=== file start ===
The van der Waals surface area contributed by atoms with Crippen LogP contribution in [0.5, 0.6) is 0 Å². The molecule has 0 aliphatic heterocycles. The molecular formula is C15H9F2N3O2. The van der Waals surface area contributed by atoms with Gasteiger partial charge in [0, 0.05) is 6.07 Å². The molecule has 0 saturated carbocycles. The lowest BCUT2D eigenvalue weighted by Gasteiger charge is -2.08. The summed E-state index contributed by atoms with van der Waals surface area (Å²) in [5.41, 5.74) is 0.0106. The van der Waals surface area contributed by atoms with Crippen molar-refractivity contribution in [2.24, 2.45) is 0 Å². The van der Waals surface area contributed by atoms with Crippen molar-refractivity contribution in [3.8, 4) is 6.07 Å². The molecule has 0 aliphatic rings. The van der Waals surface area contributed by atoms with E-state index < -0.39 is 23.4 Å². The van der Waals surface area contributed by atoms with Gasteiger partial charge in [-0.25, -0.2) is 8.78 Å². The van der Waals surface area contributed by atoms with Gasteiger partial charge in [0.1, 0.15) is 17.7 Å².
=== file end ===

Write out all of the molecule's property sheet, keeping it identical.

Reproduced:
The van der Waals surface area contributed by atoms with Crippen LogP contribution in [0.5, 0.6) is 0 Å². The molecule has 0 aliphatic heterocycles. The molecular formula is C15H9F2N3O2. The van der Waals surface area contributed by atoms with Gasteiger partial charge in [0, 0.05) is 6.07 Å². The molecule has 0 saturated carbocycles. The lowest BCUT2D eigenvalue weighted by Gasteiger charge is -2.08. The summed E-state index contributed by atoms with van der Waals surface area (Å²) in [5.41, 5.74) is 0.0106. The van der Waals surface area contributed by atoms with Crippen molar-refractivity contribution in [2.24, 2.45) is 0 Å². The van der Waals surface area contributed by atoms with Crippen molar-refractivity contribution in [3.8, 4) is 6.07 Å². The molecule has 0 aliphatic rings. The van der Waals surface area contributed by atoms with E-state index < -0.39 is 23.4 Å². The van der Waals surface area contributed by atoms with Gasteiger partial charge in [-0.25, -0.2) is 8.78 Å². The van der Waals surface area contributed by atoms with Gasteiger partial charge in [0.1, 0.15) is 17.7 Å².